Saturday 17 September 2011

IP Spoofing

The term IP (Internet Protocol) address spoofing refers to the creation of IP packets with a forged (spoofed) source IP address with the purpose of concealing the identity of the sender or impersonating another computing system.

Why it works ?
IP-Spoofing works because trusted services only rely on network address based authentication. Since IP is easily duped, address forgery is not difficult.
The main reason is security weakness in the TCP protocol known as sequence number prediction.

How it works ?
To completely understand how ip spoofing can take place, one must examine the structure of the TCP/IP protocol suite. A basic understanding of these headers and network exchanges is crucial to the process.

Internet Protocol (IP) :
It is a network protocol operating at layer 3 (network) of the OSI model. It is a connectionless model, meaning there is no information regarding transaction state, which is used to route packets on a network. Additionally, there is no method in place to ensure that a packet is properly delivered to the destination.
Examining the IP header, we can see that the first 12 bytes (or the top 3 rows of the header) contain various information about the packet. The next 8 bytes (the next 2 rows), however, contains the source and destination IP addresses. Using one of several tools, an attacker can easily modify these addresses – specifically the “source address” field.

Transmission Control Protocol (TCP) :
It is the connection-oriented, reliable transport protocol in the TCP/IP suite. Connection-oriented simply means that the two hosts participating in a discussion must first establish a connection via the 3-way handshake (SYN-SYN/ACK-ACK). Reliability is provided by data sequencing and acknowledgement. TCP assigns sequence numbers to every segment and acknowledges any and all data segments recieved from the other end.

As you can see above, the first 12 bytes of the TCP packet, which contain port and sequencing information.

TCP sequence numbers can simply be thought of as 32-bit counters. They range from 0 to 4,294,967,295. Every byte of data exchanged across a TCP connection (along with certain flags) is sequenced. The sequence number field in the TCP header will contain the sequence number of the *first* byte of data in the TCP segment. The acknowledgement number field in the TCP header holds the value of next *expected* sequence number, and also acknowledges *all* data up through this ACK number minus one.

TCP packets can be manipulated using several packet crafting softwares available on the internet.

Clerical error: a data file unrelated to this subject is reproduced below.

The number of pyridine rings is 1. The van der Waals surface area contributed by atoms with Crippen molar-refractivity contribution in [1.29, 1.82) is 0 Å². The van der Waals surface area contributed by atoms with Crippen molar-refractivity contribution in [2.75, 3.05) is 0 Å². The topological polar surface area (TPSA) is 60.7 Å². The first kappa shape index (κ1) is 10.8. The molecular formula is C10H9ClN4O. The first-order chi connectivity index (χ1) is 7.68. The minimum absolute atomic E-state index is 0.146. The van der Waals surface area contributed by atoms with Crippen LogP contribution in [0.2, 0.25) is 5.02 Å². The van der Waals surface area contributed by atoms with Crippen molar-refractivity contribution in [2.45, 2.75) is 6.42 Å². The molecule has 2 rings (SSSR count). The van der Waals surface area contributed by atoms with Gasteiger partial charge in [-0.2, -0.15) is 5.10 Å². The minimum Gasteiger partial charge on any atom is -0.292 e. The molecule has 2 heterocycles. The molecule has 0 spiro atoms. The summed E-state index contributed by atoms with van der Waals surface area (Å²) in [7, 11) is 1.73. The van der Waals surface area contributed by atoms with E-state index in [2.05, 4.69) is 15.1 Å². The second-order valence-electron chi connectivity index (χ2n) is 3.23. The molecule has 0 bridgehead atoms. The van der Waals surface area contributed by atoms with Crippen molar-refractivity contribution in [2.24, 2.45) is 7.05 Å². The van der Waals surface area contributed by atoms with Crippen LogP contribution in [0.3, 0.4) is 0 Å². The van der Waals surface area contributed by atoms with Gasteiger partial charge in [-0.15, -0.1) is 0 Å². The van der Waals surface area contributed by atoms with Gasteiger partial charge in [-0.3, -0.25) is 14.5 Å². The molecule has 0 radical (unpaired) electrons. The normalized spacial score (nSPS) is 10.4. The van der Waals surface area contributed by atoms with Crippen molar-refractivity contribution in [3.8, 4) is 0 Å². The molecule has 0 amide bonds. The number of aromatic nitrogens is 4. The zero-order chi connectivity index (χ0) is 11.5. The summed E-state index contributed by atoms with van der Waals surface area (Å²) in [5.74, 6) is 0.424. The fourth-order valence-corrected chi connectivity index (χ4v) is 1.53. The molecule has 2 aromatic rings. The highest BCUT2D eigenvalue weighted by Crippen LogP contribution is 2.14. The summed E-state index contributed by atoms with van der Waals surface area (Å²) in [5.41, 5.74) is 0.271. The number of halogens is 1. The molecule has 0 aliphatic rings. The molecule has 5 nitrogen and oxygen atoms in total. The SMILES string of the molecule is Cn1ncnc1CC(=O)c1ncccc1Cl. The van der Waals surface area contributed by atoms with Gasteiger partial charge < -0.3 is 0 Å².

The Attack
IP-spoofing consists of several steps. First, the target host is choosen. Next, a pattern of trust is discovered, along with a trusted host. The trusted host is then disabled, and the target's TCP sequence numbers are sampled. The trusted host is impersonated, the sequence numbers guessed, and a connection attempt is made to a service that only requires address-based authentication. If successful, the attacker executes a simple command to leave a backdoor.

Spoofing can be implemented by different ways as given below -

Non-Blind Spoofing :- This type of attack takes place when the attacker is on the same subnet as the victim. The sequence and acknowledgement numbers can be sniffed, eliminating the potential difficulty of calculating them accurately.

Blind Spoofing :- Here the sequence and acknowledgement numbers are unreachable. In order to circumvent this, several packets are sent to the target machine in order to sample sequence numbers.

Both types of spoofing are forms of a common security violation known as a Man In The Middle Attack. In these attacks, a malicious party intercepts a legitimate communication between two friendly parties. The malicious host then controls the flow of communication and can eliminate or alter the information sent by one of the original participants without the knowledge of either the original sender or the recipient. In this way, an attacker can fool a victim into disclosing confidential information by “spoofing” the identity of the original sender, who is presumably trusted by the recipient.

IP spoofing is almost always used in what is currently one of the most difficult attacks to defend against – Denial of Service attacks, or DoS.

1) Filtering at the Router :- Implementing ingress and egress filtering on your border routers is a great place to start your spoofing defense. You will need to implement an ACL (access control list)

2) Encryption and Authentication :- Implementing encryption and authentication will also reduce spoofing threats. Both of these features are included in Ipv6, which will eliminate current spoofing threats.

3) Initial Sequence Number Randomizing.